Am I stuck with writer’s block? One may wonder, considering the dwindling number of blog posts I have been churning up during the past couple of months. But the truth is that, my mind has been shuttling between matters concerning something very important in my life- A milestone in itself. In fact, it has been over stuffed with words, themes, fitting conclusions, gripping plots and eye grabbing titles; or at least, with the undeterred thoughts to conjure the same. Briefly speaking, I have been working on a manuscript for the past one month.
On times like these, one might find it difficult to divert one’s focus from the undercurrents of the writing process at hand, to indulge in even the daily chores, let alone penning down a few lines, unrelated to the theme of the manuscript. As much as the process of working on a solo book is tiring, I cannot ignore the fact that it is exceptionally gratifying. You discover parts of you that you haven’t realised existed in you all these years. You turn diligent, working on the subtleties of a story, sharpening the innateness of the characters, dissecting each shred of the plot to refine it to the desired form that has been playing around in your head all the time. Editing the work, quite interestingly has been taking almost double the time that had taken for the actual process of writing. I am not complaining, for polishing a story to heighten the flavours, such that it would transform into a better delicacy, is something that I enjoy a lot.
Keeping aside all the prominent factors that pop up in one’s head at this juncture, I would like to add something which has been tugging at the introspective thread of mine, over the past few weeks- The nugget that one definitely learns from his or her experience, be it a mistake or a victory. If I go on to explain it linking it to the aforesaid, I believe I will be able to make my point clearer. Let me put it as a small list, as it would help to make myself clearer.
1. Sometimes you need to strike through heaps of words that you painstakingly wrote down, to make your story better. Hesitating to do so might cost you a lot; that might even make your story hollow. Read through your work, again and again and rewrite it hundred times before you come up with something you are satisfied with.
2. The word count should not limit your writing. Take as many words as you want to make your point vivid and flawless. Unless you are writing for a contest, there is no hard and fast rule that your story should contain only a limited amount of words. Do not start writing with a pre determined words count in your mind. Write as much as you want. You can always edit it to a particular length later if you are that adamant (do make sure that it is not exceptionally long, for it might cost you in the selection process). This is my opinion, for I happened to come up with short, incomplete stories in the beginning, which lacked a soulful essence. I now feel that if I intend to write a short story, I should keep it in the 4000- 6000 word count range. You may differ in your experience or line of thought. I would love to hear it from you, if so.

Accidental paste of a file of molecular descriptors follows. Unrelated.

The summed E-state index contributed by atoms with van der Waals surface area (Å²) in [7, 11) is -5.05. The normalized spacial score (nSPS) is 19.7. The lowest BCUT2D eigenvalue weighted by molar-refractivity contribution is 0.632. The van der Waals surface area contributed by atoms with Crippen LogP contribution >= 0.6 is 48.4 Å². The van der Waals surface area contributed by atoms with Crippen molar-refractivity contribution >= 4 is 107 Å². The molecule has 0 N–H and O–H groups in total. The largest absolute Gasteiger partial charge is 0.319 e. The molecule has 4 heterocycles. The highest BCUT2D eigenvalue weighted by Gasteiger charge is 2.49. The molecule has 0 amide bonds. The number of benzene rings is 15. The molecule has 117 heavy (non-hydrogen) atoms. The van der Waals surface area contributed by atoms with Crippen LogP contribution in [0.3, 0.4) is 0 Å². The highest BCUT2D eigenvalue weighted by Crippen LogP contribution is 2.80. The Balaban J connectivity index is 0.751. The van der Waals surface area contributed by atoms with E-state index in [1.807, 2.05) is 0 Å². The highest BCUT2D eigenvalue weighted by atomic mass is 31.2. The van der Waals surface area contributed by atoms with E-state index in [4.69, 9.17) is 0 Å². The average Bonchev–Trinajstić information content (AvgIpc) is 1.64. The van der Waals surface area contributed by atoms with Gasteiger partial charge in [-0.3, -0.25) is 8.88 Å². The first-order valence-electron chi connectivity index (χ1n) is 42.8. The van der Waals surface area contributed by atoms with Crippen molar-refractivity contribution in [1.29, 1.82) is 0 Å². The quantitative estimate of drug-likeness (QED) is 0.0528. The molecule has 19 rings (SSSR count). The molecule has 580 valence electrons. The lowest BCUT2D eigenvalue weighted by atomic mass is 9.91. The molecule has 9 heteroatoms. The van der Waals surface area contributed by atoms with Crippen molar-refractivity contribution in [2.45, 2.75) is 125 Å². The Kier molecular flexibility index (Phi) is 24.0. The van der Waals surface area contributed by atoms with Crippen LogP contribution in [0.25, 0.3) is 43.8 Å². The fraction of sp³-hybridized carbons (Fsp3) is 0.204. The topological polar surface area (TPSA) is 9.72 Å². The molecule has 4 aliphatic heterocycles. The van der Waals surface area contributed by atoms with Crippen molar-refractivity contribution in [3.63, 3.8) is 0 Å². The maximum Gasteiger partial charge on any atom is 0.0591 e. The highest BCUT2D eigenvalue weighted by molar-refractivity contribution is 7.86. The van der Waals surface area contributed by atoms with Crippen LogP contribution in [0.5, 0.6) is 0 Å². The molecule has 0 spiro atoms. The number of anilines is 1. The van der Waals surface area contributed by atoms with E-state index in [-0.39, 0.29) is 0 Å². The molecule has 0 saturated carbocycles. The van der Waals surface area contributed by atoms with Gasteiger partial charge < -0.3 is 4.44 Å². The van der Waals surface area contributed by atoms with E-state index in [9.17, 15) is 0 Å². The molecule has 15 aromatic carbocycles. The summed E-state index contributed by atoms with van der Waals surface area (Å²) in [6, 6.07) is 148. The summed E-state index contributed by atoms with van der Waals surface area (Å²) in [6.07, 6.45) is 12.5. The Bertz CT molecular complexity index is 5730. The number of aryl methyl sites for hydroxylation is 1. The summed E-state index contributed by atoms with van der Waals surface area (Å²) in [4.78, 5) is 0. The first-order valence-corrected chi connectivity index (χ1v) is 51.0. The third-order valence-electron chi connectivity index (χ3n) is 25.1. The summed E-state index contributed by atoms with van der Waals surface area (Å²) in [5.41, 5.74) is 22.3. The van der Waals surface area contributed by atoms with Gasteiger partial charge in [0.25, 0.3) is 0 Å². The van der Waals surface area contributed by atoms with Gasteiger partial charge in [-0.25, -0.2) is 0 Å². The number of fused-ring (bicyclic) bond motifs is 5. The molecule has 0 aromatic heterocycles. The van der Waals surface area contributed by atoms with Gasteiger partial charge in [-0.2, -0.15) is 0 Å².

3. Make a second person read your story. It can help you pick out those tiny thorns on your bed of roses, that a reader alone might notice, which in turn can prompt you to remove those seemingly unobtrusive loop holes and loose ends in your story, before you send it out to the publishers.
4. If uninspired along the way, reading good books can lead you back to your track. I have heard people being inspired to create fresh changes in their story that way, but for me, reading is a process that simply inspires me to just write. It is alluring enough for me to sit down once more and let my mind be blown over by the sublime beauty and intensity of catharsis.
5. You learn to look around more while in the process; you learn to observe people and mind you, there is no dearth of inspiration in this multi hued, multi cultured society that we are living in. I feel that, moreover, you learn to sympathise with people, with their agonies, joys and turmoil. You learn to empathise with them. You learn to decipher the raw emotions that have been a part of your soul forever, unknowingly, implicitly. You are made a better person, in more ways than one. Again, my opinion. One may find it unlikely.
So, that is all for the time being. I realise that the learning curve has just commenced. There is a long way to go before I judge me not being a novice anymore. And I hope dearly that I continue to pen down my thoughts here regularly from this day onwards. Keep visiting this space to know more about my journey and my new books.
I am including here, a small excerpt from my new story, that forms part of a short story anthology, my first sole project.